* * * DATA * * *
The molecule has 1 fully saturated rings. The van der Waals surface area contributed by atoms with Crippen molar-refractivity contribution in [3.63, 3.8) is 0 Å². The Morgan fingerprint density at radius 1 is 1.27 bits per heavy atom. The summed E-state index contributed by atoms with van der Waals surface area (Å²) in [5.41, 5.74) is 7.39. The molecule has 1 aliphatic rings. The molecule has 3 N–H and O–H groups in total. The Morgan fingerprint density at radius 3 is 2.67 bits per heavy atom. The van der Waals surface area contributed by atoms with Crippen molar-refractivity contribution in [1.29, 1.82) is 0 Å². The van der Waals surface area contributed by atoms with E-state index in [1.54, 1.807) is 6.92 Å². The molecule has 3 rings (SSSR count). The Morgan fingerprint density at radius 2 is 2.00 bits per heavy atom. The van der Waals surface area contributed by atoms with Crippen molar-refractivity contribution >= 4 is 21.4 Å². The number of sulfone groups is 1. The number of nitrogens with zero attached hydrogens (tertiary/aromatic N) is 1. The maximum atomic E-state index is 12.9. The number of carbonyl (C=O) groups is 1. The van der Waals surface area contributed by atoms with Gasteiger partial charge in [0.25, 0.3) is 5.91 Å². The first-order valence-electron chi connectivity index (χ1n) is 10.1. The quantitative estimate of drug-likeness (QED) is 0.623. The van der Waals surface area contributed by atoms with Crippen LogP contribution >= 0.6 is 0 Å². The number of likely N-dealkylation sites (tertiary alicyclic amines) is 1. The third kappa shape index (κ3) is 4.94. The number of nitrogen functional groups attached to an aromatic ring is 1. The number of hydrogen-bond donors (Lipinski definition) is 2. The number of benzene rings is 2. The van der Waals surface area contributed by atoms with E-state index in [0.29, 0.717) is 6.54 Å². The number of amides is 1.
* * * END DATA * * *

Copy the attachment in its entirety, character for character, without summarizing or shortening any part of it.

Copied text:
The molecule has 1 fully saturated rings. The van der Waals surface area contributed by atoms with Crippen molar-refractivity contribution in [3.63, 3.8) is 0 Å². The Morgan fingerprint density at radius 1 is 1.27 bits per heavy atom. The summed E-state index contributed by atoms with van der Waals surface area (Å²) in [5.41, 5.74) is 7.39. The molecule has 1 aliphatic rings. The molecule has 3 N–H and O–H groups in total. The Morgan fingerprint density at radius 3 is 2.67 bits per heavy atom. The van der Waals surface area contributed by atoms with Crippen molar-refractivity contribution in [1.29, 1.82) is 0 Å². The van der Waals surface area contributed by atoms with E-state index in [1.54, 1.807) is 6.92 Å². The molecule has 3 rings (SSSR count). The Morgan fingerprint density at radius 2 is 2.00 bits per heavy atom. The van der Waals surface area contributed by atoms with Crippen molar-refractivity contribution >= 4 is 21.4 Å². The number of sulfone groups is 1. The number of nitrogens with zero attached hydrogens (tertiary/aromatic N) is 1. The maximum atomic E-state index is 12.9. The number of carbonyl (C=O) groups is 1. The van der Waals surface area contributed by atoms with Gasteiger partial charge in [0.25, 0.3) is 5.91 Å². The first-order valence-electron chi connectivity index (χ1n) is 10.1. The quantitative estimate of drug-likeness (QED) is 0.623. The van der Waals surface area contributed by atoms with Crippen LogP contribution >= 0.6 is 0 Å². The number of likely N-dealkylation sites (tertiary alicyclic amines) is 1. The third kappa shape index (κ3) is 4.94. The number of nitrogen functional groups attached to an aromatic ring is 1. The number of hydrogen-bond donors (Lipinski definition) is 2. The number of benzene rings is 2. The van der Waals surface area contributed by atoms with E-state index in [0.29, 0.717) is 6.54 Å². The number of amides is 1.